Men Who Learned It: Moses
Moses had come some way. He was a disciple, he was consecrated, and the thin red line of his consecration held him to God, when all else was in ruins; and so we read, he “was content to dwell” in Midian. As Joseph in captivity, as Jacob when told to return to meet Esau, so Moses submitted, prayed, watched, waited. Indeed God cannot open to us these subtle deeper levels of our independent selves, that division between soul and spirit to which the writer to the Hebrews says only the Word of God can pierce (4:12), until we are already given over into His hands, come weal or woe. None else can stand those purifying fires which alone can prepare the spirit for its destined union. And so the day came when “the angel of the Lord appeared unto Moses in a flame of fire out of the midst of a bush.”
Forty years before “he supposed his brethren would have understood that God by His hand would deliver them.” Now he says to God, “Who am I that I should…bring forth the children of Israel out of Egypt?”
The lesson had been learned. Self cannot do it, not even commissioned and consecrated self. But the day of the greater lesson than mere self-emptiness had come. It was a bush that burned with fire and yet was not consumed. An earthly bush alight with a heavenly fire. A common bush aflame with God, the bush the fuel for the flame, yet constantly renewed. The union in a picture! And Moses had eyes to see “that great sight” and to hear the voice of the One who put its meaning into words. Moses was that busy. The only trouble was the he had thought himself uncommon! Now he was common enough just to be the fuel for the heavenly flame. God had come down to save His people, but it was to be God in Moses–Moses the bush and God the fire. And to complete the revelation He gave Himself another name–I AM–”I AM is sending you.” Strange name, colorless, indefinite, we would say. No, rather, all-inclusive, all in all. I AM everywhere, always, all things, within, without, before, behind, present, future. Union indeed. God in Moses, Moses in God. From that time onwards he lived and acted under the directions of Another. Moses was a living, feeling human being; many times we see him temporarily fearing, complaining, angry, pitying himself, even disobedient; like Paul, he had “fightings without and fears within”; but from these temporary descents into the flesh, he knew the way back to where he now lived his real life, that hidden life “with Christ in God,” where the I AM lived in him. Down he would go on this face, as the people murmured, threatened, and even rebelled. As outward voices were stilled, the inner Voice would speak to him: “I will rain bread from heaven”: “Thou shalt smite the rock, and there shall come water out of it”: and with the word of faith in his mouth and the rod of faith in his hand, all Israel could see God coming through a man in mighty word and deed. Moses himself in one phrase told them the secret he had learned, when he told the revels, Korah, Dathan and ABiram, the judgment that was coming to them, and added, “Hereby ye shall know that the Lord hath sent me to do all these works; for I have not done them of my own mind.” There is no clearer instance than Moses in the Old Testament biographies of the way God teaches man the limitations, delusion and sin of the independent self, the helplessness of the human spirit; and then the glories of His way of grace by which He Himself, God the Spirit, makes His abode in us, in indissoluble union.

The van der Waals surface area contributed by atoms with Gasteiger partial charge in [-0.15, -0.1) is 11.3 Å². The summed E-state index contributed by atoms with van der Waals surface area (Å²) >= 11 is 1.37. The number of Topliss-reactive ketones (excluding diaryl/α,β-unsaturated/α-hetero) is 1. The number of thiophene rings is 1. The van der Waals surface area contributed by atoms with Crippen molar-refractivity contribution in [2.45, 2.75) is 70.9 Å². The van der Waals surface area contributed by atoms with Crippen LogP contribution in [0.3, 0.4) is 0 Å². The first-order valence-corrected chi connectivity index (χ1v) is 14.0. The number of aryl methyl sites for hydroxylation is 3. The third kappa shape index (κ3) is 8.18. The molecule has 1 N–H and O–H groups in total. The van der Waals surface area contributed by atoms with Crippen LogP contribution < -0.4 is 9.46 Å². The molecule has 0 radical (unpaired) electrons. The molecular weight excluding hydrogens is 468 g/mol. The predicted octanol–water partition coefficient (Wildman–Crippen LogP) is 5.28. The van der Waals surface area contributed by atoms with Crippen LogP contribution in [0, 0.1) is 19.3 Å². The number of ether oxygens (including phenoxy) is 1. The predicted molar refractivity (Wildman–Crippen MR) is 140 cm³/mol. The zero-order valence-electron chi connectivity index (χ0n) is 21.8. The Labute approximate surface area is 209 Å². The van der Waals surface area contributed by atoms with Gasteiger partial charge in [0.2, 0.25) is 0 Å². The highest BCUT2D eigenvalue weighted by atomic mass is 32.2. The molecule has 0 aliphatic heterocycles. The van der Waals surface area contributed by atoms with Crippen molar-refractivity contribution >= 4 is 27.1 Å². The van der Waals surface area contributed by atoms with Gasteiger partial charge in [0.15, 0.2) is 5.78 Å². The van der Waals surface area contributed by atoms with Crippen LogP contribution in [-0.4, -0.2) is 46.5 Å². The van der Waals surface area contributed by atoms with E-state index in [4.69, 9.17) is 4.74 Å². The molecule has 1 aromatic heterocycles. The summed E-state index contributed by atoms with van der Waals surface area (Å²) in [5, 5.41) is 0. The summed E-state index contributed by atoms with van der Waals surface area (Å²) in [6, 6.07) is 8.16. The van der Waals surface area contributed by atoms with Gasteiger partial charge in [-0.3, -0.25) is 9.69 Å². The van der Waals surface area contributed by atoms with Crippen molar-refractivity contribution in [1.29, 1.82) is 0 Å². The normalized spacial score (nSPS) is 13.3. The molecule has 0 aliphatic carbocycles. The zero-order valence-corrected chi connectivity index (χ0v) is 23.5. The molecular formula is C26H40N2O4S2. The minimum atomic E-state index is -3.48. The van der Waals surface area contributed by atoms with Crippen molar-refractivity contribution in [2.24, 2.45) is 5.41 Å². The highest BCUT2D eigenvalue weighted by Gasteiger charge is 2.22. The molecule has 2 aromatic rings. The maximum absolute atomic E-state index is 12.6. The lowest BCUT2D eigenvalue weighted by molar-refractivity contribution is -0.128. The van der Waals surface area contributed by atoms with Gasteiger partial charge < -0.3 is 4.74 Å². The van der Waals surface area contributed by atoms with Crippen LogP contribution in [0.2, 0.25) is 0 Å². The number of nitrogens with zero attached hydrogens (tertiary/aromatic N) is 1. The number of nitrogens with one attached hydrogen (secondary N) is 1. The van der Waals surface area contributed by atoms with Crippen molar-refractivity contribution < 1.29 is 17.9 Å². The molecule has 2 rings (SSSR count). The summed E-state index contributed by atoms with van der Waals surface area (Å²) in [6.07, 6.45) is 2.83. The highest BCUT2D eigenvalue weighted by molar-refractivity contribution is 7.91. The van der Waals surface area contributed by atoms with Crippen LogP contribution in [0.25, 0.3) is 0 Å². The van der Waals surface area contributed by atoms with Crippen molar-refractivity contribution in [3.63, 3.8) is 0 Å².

The final test on Moses’ spirit, the human spirit, the ego, which can still love itself more than God, was at the Mount. Abraham was tested at Mount Moriah, Moses at Mount Sinai. IN one moment he had a chance of greatness. He could be the founder of a nation. Israel had corrupted itself at the very foot of the mountain where he was communing with God. “Let me alone that I may consume them,” said the Lord, “and I will make of thee a great nation.” Not one reference do we find by Moses to that offer. He totally ignored it. That was the measure of his God-possession. Instead of that, consumed with the desire for the salvation of the people, after dealing most drastically with their sin, he set himself to “make atonement” for them, father than mortal man had ever gone before. None but the indwelling Intercessor could have led him that distance, when he offered, like the Savior Himself, not only his body, but his immortal soul for their redemption. “Oh, this people have sinned a great sin,” he cried. ‘Yet now if Thou wilt forgive their sin–.” Silence, Perhaps a great inner conflict and then the final word, “and if not, blot me, I pray Thee out of Thy book which Thou hast written.”